Just a wannabe spy and her source of inspiration, Kim Possible.

And soon, just like the archaeologist, the lawyer bid farewell. But another girl didn’t come to replace her. I had reached a crossroads during my junior year of high school, a time where your teachers, parents, grandparents and mom’s Facebook friends all impart their opinions on where you should go to college and who you should be. Visions of doctors and lawyers and businesswomen and journalists flooded my vision in a never-ending revolving door. As a 17-year-old itching to escape the suburban private school life, I needed to visualize another, better version of myself in order to make my bubble seem bigger than it really was. I needed to answer the question for myself, like I had done with my imagination as an innocent child: who would I be if I wasn’t me?

Well, I’m now 20-years-old and still can’t settle on an answer to that question. I’m going to school for psychology, so it’s natural to think that the other me is flourishing in that field. Sometimes she’s a world-renowned psychiatrist, solving the mysteries of invisible illness and discovering life-changing treatment options in a research lab. But I ditched the pre-med track a long time ago, so the doctor doesn’t stay for very long.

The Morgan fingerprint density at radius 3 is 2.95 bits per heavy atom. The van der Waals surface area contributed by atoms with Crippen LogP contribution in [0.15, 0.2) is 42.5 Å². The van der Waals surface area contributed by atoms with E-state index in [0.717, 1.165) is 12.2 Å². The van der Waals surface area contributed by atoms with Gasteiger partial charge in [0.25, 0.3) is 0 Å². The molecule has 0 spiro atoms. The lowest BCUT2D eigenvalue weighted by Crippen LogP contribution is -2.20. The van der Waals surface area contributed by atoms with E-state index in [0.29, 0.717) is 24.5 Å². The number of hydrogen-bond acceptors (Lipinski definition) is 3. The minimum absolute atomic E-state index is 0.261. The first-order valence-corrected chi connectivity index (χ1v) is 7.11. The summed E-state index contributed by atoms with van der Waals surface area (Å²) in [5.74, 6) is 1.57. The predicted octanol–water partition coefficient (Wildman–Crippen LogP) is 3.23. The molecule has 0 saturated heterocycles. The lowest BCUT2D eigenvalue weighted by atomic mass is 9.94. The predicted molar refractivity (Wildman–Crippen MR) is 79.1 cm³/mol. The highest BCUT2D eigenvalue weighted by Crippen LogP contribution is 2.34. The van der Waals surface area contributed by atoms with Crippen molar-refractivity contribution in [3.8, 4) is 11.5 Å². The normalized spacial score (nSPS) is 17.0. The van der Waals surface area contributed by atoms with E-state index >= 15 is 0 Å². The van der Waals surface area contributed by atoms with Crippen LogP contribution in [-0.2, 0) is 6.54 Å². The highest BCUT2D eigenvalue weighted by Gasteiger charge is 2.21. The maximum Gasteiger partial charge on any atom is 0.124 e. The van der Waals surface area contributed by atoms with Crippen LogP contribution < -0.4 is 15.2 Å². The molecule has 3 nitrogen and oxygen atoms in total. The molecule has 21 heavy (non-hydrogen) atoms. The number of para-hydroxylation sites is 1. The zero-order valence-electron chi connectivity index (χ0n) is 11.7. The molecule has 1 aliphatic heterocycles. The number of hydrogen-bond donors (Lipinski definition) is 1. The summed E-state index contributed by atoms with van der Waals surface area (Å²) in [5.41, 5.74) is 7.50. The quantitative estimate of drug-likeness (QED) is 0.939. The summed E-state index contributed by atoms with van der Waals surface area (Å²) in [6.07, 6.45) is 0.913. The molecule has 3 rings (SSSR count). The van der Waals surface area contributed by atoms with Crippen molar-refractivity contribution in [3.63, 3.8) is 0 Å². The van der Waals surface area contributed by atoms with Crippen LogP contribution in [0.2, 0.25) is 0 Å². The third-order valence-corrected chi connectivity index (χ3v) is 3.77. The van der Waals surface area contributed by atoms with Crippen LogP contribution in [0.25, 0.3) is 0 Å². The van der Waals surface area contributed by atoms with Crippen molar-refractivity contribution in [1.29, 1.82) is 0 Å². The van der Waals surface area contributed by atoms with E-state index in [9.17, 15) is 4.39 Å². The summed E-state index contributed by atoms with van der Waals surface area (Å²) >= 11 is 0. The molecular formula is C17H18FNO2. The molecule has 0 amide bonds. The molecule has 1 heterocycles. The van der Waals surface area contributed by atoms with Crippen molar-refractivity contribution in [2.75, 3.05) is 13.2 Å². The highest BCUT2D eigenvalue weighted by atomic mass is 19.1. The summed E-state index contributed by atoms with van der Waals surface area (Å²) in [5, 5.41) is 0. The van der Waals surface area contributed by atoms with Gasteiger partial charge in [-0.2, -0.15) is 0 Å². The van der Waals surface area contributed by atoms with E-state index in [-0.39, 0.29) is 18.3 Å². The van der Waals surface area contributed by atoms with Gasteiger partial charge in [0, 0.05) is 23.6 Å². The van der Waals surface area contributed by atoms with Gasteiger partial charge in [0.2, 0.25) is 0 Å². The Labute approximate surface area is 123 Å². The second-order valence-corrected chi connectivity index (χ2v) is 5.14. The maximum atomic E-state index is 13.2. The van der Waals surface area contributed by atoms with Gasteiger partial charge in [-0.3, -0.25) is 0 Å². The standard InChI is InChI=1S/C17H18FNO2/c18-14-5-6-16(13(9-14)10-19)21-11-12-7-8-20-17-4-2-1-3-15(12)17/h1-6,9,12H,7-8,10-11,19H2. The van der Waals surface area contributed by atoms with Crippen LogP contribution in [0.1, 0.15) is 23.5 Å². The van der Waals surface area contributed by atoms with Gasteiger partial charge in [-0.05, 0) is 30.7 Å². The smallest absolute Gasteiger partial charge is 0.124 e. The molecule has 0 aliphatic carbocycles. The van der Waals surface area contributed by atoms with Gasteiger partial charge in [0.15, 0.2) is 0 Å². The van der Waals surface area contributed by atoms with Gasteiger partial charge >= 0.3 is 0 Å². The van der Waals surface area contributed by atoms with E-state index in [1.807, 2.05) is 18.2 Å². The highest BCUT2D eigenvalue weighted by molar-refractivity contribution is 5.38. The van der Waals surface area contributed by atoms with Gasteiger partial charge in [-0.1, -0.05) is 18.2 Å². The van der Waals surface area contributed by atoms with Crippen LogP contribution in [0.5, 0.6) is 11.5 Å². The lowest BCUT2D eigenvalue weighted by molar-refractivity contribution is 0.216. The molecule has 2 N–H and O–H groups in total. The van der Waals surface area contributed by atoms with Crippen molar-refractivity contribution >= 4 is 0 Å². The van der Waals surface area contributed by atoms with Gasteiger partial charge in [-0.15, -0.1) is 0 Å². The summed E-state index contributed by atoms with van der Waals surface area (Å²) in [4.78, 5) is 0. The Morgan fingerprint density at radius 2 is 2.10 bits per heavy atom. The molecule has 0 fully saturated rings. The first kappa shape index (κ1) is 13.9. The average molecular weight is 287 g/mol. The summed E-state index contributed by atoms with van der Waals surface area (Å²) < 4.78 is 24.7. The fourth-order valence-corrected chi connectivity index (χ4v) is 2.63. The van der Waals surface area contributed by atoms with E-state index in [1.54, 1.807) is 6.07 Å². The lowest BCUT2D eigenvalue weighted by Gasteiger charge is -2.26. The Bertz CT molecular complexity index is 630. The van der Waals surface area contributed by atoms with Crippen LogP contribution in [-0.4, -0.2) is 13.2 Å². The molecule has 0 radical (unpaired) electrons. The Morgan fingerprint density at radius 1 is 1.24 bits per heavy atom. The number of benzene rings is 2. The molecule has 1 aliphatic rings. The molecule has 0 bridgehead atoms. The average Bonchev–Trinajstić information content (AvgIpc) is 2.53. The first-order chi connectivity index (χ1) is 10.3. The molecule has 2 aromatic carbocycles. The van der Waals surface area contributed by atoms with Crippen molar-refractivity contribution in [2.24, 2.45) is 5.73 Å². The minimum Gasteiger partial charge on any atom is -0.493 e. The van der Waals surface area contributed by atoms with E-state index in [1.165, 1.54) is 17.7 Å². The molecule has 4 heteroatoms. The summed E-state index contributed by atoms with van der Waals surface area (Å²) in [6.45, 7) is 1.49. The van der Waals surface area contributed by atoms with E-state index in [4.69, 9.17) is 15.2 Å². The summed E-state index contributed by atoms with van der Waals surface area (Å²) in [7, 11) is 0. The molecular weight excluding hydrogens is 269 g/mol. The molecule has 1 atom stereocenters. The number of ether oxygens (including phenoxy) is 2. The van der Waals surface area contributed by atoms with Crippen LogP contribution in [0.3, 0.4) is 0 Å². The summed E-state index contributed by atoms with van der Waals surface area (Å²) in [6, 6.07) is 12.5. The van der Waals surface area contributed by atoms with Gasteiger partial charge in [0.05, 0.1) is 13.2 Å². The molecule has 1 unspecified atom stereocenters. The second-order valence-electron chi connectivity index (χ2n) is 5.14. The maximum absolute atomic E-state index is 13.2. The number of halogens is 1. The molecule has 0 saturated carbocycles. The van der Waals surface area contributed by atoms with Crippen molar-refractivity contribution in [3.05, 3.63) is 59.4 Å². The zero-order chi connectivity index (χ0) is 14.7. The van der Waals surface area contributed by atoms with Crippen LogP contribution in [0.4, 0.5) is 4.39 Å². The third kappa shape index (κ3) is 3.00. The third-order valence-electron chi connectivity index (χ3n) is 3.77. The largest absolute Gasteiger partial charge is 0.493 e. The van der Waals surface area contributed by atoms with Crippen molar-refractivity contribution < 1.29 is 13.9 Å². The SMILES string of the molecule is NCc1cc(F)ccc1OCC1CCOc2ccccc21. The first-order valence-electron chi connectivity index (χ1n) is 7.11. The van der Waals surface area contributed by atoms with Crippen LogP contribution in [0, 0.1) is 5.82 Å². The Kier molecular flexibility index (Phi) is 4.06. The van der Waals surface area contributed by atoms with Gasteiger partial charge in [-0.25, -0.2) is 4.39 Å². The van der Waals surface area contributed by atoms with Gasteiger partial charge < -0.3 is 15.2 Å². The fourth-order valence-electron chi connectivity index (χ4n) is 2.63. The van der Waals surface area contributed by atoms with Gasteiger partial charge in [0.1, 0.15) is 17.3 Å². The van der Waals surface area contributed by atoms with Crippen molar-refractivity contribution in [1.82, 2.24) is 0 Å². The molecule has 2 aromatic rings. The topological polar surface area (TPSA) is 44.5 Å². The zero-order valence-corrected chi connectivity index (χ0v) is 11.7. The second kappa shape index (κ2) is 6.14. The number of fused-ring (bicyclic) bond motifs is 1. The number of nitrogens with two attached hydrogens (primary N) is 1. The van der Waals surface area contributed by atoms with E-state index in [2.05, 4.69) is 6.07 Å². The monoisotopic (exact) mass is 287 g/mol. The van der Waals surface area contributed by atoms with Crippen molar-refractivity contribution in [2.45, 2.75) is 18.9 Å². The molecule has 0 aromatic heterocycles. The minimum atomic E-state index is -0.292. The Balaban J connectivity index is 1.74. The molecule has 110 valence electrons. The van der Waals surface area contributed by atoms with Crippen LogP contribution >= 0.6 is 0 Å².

Other days she’s a lawyer again, building new families through adoption, or even a spy, saving the world one stealthy mission at a time. Sometimes she’s a judge, or she’s drafting foster care policy reform as a senator in D.C. And the most impractical — yet dreamiest — other versions of myself are writing best-selling novels and musicals, in which she’s starring as the lead actress in eight Broadway shows a week. (This last one has taken residence in my brain recently; thanks a lot, Dear Evan Hansen.)

High school Kassidi left this trip convinced she would be Elle Woods 2.0.

It’s never wrong to dream. Every great thing that has happened in this world started from a dream. Dreams beget dreams. They reveal the most important parts of ourselves, the sparks of passion in our beings and the clues to our unique purposes in life. It’s unlikely that I’ll achieve a full cocktail blend of my dream-self: a lawyer who searches for ancient artifacts, stars in Broadway musicals, writes books and saves the world in her spare time.

But I’ve realized that parts of myself, the Kassidi I am right now, exist in all of these other me’s. I can take back the fragments and piece together my innate being. I am adventurous and curious like an archaeologist. I am a truth-seeker, a rule-changer and a problem-solver, just like a lawyer or a judge or a spy. I am just as empathetic as a psychologist and as creative as an actress.

I don’t know exactly what the best version of myself will look like. I’m sure some days I’ll still falter under the grip of dissatisfaction. But at least I don’t have to worry about becoming a writer. I’m doing that right now.